4 Ways to Add a Touch of Realism to Your eLearning Courses
Learners have always been pretty hesitant to jump in head first with taking eLearning courses. What usually happens with eLearning? They end up leaving the course because content does not impart plausible information such that learners feel the problems they encounter in their workplace are addressed realistically by the learning. That means a whole lot of wasted time. What a bummer. Specially, how many times, have students taken courses or training they end up believing is irrelevant and meaningless. Well, take that experience and NEVER apply it in the eLearning projects you develop.
Adding realism to your courses helps improve the learning process, while preparing students for situations that may be encountered in their daily lives. Realism also adds credibility to the project, which is very important for the employee, who usually has limited time available.
But, how do you know what reality is like for learners? To discover this, first it’s necessary to know your audience. By knowing your students you will be able to identify common problems that must be resolved, the specialized or specific vocabulary of their work environment, their reactions to various cases, among others.
Once you collect this information, you’re ready to give a touch of realism to your eLearning courses.
Here are some strategies or resources you can use to achieve this:
#1 Learning Agents
Learning agents or avatars can be a fundamental piece to add realism to a course. By using avatars, companies find they can combine the best parts of both face-to-face training and eLearning technology. These characters offer an almost human touch that may help reinforce content.
The first aspect to consider is the characteristics of these agents, both in their appearance and personality. Its important students identify with the avatars and that these ones play a significant role during the course. Its key you define the character’s clothing, style, race, profession, speech, and especially the voice. All these should align with your audience profile.
For example, these characters may represent a fellow of the department, an authority figure like a “boss”, a teacher or an expert instructor to transmit their knowledge to learners.
Always keep in mind that learning agents are a guide in the learning process and must appear at strategic moments according to the role they fulfill. Therefore, make sure you interact with learners at the appropriate times, and for the right reasons.
# 2 Case studies and examples
Another strategy to create a realistic course is to provide examples, illustrations, case studies, success stories and common situations (both positive and negative) that helps support content.
Presenting past situations and their outcomes to demonstrate learners what could happen is a great way to make them retain information. Let’s deal with it: sometimes the best way to transmit content is to show learners through examples. It’s a really effective way because students learn by seeing results, they remember more by picturing stories and they recognize when to use the model by comparing their present experience to the story.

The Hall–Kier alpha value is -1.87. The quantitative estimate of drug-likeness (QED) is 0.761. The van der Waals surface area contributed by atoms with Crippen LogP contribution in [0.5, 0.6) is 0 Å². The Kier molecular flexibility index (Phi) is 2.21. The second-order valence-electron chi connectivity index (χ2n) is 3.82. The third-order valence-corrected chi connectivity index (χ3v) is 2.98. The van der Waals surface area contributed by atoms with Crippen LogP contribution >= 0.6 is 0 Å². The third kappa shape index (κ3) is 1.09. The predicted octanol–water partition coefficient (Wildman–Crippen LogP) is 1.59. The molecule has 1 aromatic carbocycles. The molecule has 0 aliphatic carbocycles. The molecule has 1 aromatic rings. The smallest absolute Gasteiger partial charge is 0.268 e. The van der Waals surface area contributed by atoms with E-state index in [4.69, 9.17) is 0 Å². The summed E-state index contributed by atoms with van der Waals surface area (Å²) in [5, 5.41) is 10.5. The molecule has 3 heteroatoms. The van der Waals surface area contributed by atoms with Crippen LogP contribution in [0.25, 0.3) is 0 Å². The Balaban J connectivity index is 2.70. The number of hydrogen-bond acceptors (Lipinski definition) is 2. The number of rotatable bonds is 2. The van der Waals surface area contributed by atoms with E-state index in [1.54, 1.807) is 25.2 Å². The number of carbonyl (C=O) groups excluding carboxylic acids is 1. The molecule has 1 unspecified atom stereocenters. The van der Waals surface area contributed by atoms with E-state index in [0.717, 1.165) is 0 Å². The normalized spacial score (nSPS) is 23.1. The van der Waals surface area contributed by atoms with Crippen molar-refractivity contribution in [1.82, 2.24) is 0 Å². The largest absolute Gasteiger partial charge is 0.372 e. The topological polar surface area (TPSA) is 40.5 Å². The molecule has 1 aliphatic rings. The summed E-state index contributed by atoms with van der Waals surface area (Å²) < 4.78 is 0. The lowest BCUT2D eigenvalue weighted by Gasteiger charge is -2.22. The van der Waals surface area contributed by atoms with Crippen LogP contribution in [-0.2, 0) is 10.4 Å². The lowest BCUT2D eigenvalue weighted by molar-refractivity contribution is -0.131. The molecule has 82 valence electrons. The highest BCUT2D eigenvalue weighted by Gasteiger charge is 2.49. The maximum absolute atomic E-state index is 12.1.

According to studies, students learn to solve problems in real life by comparing the actual problem to problems they’ve encountered in the past. Therefore, by presenting case studies and success stories learners can recall cases they've encountered in their training sessions in order to solve an real case.
Preparing any type of case study or example definitely takes more time and requires you to work more on content to make sure everything is accurate and realistic. However, it’s worth it! They make your courses more engaging and lead to better transfer on the job. Above all, it’s essential that your audience identifies completely with the characters, settings and themes addressed in each case or situation.
# 3 Analysis and reflection
Under the same approach to create realistic learning environments, you can stimulate students capability for analysis and reflection by making direct questions about their experiences, for example:
- Within the development of a topic in an informative screen.
- In screens dedicated exclusively to reflect a particular subject.
- With short answer exercises, where students can give their opinion or share their experiences.
Reflection can lead to a greater comprehension of the topic, which in turn is a first step to performance improvement. Taking time to reflect can help learners identify approaches that have worked well, and in that way reinforce good practice. Some ways in which you can use questions can be:
- To help learners clarify what they know and what they don’t know before they start a course.
- To follow up on the key learning points delivered.
- To be challenging and grab the learner’s attention.
# 4 diagrams and schematics
Sometimes courses are focused on the description of special equipment or processes used by employees in their daily work. In these cases its essential to include diagrams to facilitate understanding. Diagrams do a great job focusing on key points of information.
In addition, we recommend the use of charts and mind maps to facilitate the comprehension of a complex theme or to reinforce a certain topic. These resources catch your attention because they look great and have strong visual hooks.